The dance, which was inspired by George Floyd’s death and saw group leader Ashley Banjo (Jordan’s brother) being pinned down by a police officer, received 24,500 complaints. Ofcom confirmed some viewers were unhappy with the routine being “too political” for a Saturday night entertainment programme and perceived it to be racist against white people.
ITV has come out in full support of the dance, and over the weekend it took out full-page adverts in every national newspaper that stated: “ITV stand with Diversity.”
Ofcom also said it would not investigate the routine, saying it did not consider it to be racist.
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Despite these shows of support, Banjo has said the abuse from some members of the public has been shocking. "I don't want to highlight it but there is an issue from threats, to talking about our kids, to being called names, I have never seen so much creative writing in my entire life,” he said, according to the Express.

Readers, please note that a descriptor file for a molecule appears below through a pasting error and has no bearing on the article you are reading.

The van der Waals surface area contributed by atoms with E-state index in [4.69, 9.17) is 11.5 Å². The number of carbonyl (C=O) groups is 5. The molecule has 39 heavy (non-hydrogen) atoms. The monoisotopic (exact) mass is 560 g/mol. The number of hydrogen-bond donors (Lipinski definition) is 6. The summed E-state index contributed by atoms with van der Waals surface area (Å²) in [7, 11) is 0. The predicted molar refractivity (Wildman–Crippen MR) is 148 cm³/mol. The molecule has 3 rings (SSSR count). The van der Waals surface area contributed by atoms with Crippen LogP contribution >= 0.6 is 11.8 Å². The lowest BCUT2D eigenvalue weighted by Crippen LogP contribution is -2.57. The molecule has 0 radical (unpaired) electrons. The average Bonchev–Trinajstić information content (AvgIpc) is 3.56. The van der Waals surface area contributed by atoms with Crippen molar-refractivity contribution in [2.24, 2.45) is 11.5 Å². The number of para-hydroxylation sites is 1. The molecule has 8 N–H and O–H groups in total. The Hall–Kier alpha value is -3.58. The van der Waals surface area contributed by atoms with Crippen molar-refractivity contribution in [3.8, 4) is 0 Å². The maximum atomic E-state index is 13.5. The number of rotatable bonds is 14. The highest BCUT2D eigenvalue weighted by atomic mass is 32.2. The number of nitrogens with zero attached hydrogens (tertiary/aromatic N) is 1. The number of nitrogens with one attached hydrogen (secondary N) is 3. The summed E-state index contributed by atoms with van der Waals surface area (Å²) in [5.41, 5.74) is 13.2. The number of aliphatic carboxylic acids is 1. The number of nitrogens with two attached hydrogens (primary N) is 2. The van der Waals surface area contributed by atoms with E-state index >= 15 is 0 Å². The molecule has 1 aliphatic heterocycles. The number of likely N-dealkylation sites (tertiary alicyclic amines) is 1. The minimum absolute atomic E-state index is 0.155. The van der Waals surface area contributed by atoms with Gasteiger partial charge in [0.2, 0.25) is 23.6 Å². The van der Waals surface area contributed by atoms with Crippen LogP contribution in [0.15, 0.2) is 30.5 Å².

"How people can adapt one racial slur so many times is beyond me, you need a medal for that."
Banjo has two children who he shares with his fiancé Naomi. "The negative voices in the room always seem the loudest at first,” he added, “but you look past all of that and you look past the few select headlines and genuinely there is so much more positivity than negativity.”
He said strangers he’s bumped into in the petrol station have “shouted across the forecourt how much they loved" the dance and it has been shown in schools.
Banjo added: "You have people like Lewis Hamilton tweeting and it's sparking a positive conversation, which is what we wanted."